Artificial Cold and International Cooperation in Science from 4 Aug 2008 through 8 Aug 2008
On the 10th of July, 1908, Heike Kamerlingh Onnes wrote history when his
Leiden Physics Laboratory became the first place in the world where Helium was
On the 10th of July, 1908,
wrote history when his Leiden Physics Laboratory became the first place in the
world where Helium was liquefied. A few months later some 5,000 specialists in
the field of artificial cold gathered in Paris
to attend the First International Congress of Refrigeration.
A century later, the LorentzCenter workshop ‘Artificial Cold and
International Cooperation in Science’ aims to bring together
international scholars working on the history of cryogenics, experts on the
history of scientific collaborations and international congresses, historians
who focus on the relationships between science and industry as well as active
scientists to reflect on the various historical dimensions of these events.
Purpose of this week-long workshop is to use the case of cryogenics as a probe
to unravel the complex processes through which pure research on a local scale
is transformed into an international endeavour with technological and
Typical questions that the conference
will address are:
How did academic research on low temperature
science relate to the needs of the refrigeration industry? How and where
did collaboration emerge, what form did it take, and how were public and
private interests balanced? In these regards one may think of patents,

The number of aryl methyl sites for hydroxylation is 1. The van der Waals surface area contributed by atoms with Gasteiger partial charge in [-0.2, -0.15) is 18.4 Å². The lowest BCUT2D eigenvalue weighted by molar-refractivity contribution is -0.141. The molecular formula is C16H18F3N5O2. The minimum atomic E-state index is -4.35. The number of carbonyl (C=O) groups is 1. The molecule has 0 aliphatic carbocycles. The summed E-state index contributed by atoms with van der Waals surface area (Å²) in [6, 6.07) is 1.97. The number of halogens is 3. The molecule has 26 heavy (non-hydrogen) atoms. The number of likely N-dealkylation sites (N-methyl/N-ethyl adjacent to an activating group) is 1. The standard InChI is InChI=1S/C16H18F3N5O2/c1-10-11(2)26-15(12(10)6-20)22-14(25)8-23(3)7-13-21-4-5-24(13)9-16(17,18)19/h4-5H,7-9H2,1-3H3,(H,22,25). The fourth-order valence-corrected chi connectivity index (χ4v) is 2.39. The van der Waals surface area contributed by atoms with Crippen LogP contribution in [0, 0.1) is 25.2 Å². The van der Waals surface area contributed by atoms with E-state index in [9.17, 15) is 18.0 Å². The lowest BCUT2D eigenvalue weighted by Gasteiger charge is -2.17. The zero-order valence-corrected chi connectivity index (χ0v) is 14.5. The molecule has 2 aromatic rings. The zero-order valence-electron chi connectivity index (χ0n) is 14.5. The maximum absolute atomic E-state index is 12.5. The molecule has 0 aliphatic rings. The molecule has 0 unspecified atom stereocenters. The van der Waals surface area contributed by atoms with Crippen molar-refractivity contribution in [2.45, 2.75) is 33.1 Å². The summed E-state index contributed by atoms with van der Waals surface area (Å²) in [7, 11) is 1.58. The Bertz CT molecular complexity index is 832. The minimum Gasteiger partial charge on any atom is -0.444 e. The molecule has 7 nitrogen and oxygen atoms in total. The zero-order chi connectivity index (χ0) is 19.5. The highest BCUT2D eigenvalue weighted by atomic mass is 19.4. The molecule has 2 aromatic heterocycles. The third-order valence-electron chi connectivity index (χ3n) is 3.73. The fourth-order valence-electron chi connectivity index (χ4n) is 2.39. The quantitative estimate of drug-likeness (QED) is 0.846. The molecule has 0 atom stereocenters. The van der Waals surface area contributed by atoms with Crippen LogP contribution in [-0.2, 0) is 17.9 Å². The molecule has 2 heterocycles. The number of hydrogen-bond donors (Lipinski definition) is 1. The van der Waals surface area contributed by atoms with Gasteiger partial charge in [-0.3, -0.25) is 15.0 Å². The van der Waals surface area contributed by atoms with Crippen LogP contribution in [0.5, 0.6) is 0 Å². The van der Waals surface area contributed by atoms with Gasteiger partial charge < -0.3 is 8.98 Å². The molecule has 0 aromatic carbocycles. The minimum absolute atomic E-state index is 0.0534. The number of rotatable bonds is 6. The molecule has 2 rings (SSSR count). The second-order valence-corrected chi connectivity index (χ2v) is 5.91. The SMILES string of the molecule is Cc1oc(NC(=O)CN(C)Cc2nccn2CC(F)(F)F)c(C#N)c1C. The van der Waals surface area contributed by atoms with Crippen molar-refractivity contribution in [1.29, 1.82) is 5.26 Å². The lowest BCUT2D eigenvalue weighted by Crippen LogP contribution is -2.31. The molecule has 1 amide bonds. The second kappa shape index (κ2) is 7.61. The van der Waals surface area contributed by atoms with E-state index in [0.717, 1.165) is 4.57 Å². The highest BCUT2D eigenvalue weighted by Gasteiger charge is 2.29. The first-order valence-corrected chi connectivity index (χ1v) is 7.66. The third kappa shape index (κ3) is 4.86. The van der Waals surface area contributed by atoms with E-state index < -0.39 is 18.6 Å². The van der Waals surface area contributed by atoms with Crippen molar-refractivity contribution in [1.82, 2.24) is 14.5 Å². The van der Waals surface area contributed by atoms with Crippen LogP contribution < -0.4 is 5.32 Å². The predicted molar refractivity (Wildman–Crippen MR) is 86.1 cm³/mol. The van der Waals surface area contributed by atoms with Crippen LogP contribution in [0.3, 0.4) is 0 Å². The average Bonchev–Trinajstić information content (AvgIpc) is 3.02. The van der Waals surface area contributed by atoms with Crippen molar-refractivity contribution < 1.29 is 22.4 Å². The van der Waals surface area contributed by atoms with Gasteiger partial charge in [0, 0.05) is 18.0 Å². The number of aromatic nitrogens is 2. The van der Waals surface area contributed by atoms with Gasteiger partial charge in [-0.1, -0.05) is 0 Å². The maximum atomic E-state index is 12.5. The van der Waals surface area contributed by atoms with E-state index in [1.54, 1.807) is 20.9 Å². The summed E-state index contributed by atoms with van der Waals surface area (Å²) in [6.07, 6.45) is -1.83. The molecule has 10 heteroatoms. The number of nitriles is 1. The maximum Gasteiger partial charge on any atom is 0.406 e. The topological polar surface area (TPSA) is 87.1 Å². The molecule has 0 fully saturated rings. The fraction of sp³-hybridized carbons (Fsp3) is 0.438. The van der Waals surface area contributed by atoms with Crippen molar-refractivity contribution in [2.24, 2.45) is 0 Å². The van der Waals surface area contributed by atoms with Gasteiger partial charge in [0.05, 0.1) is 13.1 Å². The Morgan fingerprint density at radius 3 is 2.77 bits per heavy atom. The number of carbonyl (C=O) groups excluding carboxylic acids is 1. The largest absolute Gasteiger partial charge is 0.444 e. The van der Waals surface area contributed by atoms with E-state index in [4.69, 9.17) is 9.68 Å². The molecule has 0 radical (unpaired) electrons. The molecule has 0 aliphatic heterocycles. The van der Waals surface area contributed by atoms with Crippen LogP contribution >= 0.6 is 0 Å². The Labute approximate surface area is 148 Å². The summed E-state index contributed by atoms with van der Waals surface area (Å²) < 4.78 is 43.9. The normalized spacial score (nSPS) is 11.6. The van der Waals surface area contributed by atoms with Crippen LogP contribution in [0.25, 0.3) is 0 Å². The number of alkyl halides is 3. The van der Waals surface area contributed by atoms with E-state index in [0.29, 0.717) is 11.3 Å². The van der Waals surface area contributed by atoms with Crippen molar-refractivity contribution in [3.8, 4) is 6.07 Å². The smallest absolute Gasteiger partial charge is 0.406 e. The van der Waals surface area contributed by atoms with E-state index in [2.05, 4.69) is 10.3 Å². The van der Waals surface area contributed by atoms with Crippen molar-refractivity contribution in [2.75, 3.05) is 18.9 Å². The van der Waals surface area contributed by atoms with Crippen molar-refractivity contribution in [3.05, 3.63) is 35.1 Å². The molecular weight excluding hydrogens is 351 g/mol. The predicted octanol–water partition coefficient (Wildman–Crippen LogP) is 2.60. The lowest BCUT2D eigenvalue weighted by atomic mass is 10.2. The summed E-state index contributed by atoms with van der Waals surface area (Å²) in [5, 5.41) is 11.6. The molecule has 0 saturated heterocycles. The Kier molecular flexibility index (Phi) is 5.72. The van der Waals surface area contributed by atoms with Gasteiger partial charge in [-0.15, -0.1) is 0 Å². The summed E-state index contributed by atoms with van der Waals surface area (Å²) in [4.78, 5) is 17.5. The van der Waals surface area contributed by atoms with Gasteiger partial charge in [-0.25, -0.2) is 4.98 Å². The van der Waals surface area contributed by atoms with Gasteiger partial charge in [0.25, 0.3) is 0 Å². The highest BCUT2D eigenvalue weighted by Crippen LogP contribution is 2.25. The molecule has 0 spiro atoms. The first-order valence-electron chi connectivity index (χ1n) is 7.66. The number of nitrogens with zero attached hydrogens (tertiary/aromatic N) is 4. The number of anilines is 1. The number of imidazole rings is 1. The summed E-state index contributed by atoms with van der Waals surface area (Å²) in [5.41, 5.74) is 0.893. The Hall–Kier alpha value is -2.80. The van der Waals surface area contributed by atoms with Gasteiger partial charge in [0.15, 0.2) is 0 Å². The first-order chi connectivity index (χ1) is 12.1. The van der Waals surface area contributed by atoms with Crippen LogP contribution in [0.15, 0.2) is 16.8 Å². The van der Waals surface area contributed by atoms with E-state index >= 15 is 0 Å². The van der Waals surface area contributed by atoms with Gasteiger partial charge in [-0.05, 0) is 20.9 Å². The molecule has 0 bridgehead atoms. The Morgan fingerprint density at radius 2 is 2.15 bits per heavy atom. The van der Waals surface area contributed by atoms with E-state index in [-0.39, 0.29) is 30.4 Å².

academic consultants, industrial laboratories, academic entrepreneurs, the
status ofindustrial jobs among academics, etc.
How does the situation in low temperature science
compare to other fields with a strong industrial context, e.g.
electrodynamics of organic chemistry?
What was the role of international conferences in
the development of the relationship between cryogenic science and
industry? How international was science around 1900 with regard to
education and careers, societies, conferences, private contacts, journals,
travels, etc. How did political and ideological factors express themselves
in such contacts.
To what extent and in what ways did the
industrial and international context determine the nature and scope of low
How does the current relationship between science
and industry compare to that around 1900? How did new communication
technologies affect the internationalization of science in both 1900 and
more recent times? By contrasting both periods we hope to increase the
awareness of scientist of the historical nature of many seemingly
self-evident practices and that of historians of some subtle changes
around the turn of the nineteenth century, which were to have far reaching
Another important aim of the workshop
‘Artificial Cold and International Cooperation in Science’ is to discuss a
research agenda for the near future at the cross roads of the history of low
temperature science, international cooperation of science and the connections
between science and industry.